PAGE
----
Lee Christian senior bound for West Point
When Thomas Joyner travels to West Point in the fall, he'll be continuing a family tradition of service that goes back to the Civil War. He'll also be fulfilling the dreams of his late father.
"I don't remember a time I didn't want to go there," the Lee Christian School senior said Wednesday. "I heard about it when I was 8 or 9, and I knew that's what I wanted to do."
Joyner, a four-year member of the quiz bowl team who also plays soccer and baseball, already had ROTC scholarships to four schools, including N.C. State University. He had even planned to go there in order to stay close to his mother, Luzmila, and his sixth-grade brother, Edward — especially because his father, William, died less than a year ago. But when Thomas learned that he had been accepted into West Point this past Saturday, his mother encouraged him to follow his dreams.
"This is something he's always wanted," said the school volunteer, who goes by Mila. "I can just see it in his eyes."
So Thomas, who spent a week at a camp last summer on West Point's campus in upstate New York, will go back and spend the next four years at arguably the most famous military school in the world. If he makes it through, he'll have completed a major from one of the school's 13 academic departments — he said he's leaning toward engineering but isn't sure yet — and then join the Army as a second lieutenant and sign a five-year contract.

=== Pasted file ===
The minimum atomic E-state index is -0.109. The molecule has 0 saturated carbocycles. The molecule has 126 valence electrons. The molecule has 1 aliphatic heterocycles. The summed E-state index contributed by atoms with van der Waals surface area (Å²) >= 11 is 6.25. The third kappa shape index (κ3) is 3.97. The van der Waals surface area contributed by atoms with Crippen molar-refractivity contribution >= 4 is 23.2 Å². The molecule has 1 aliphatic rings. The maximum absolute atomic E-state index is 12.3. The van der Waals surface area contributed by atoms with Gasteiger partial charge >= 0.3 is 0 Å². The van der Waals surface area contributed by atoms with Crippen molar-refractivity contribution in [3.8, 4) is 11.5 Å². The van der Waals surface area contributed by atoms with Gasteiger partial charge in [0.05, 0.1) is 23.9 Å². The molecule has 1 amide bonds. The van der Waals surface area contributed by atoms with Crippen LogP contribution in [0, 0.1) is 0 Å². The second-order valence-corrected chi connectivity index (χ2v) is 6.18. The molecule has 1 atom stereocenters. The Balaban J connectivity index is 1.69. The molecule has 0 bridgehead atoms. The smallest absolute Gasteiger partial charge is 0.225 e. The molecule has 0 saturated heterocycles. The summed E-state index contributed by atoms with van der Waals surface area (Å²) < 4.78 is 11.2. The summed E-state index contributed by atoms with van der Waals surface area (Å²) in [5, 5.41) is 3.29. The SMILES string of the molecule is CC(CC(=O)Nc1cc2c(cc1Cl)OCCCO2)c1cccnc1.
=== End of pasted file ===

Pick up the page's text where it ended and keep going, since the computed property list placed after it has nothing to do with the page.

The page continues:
He'd have to serve for another 16 years afterward to match his dad's 21-year career, but in one aspect, Thomas has already accomplished one thing his father didn't — just by getting into West Point. He said his dad, who retired as a master sergeant in the Army's special forces, known as the Green Berets, wanted to go to West Point but didn't have the grades. So all throughout his schooling, Thomas said, his dad insisted on good grades.
Lee Christian School Administrator Stephen Coble said it worked.
"Thomas has been impressive ever since he came here in K5," Coble said, adding that the student has always been dependable: "His best trait is that he's easy to trust."
Coble, a Navy veteran and Citadel graduate who coached Thomas on the quiz bowl team, said he's the school's first student to be accepted to West Point, although many have joined the military and one is set to graduate from the Naval Academy in Annapolis, Md., this spring. Many others pursue education and careers outside the military, Coble said.
"Most of our kids have been able to go wherever they set their hearts," he said. "Thomas is a perfect example of that."
West Point's rigorous acceptance process includes a strength and endurance test, and applicants must have letters of recommendation from senators, the president or vice president or, in Thomas's case, a general. For the school's current first-year class, the average SAT score was 1,281 out of 1,600 (271 points higher than the national average). Almost every student was in the top half of his or her class, and more than 12 percent were named valedictorian or salutatorian. Of the 15,171 hopefuls who began the application process, only 1,193 — fewer than 8 percent of applicants — were accepted.
Thomas took the SAT four times and the physical test twice, making sure his scores stood out. In addition to sports and quiz bowl, he also went to the state level of the geography bee tournament and has served as president of the school's Beta Club, an organization focused on academic prowess and community service. And the work was worth it, Thomas said: His relatives fought in the Civil War, World War I, Korea, Vietnam, the first Gulf War, Bosnia, Iraq and Afghanistan, and he always looked up to his dad and the people he met through him.
"Veterans are some of the best people I've ever met, and I've always felt a sense of brotherhood around that group," he said.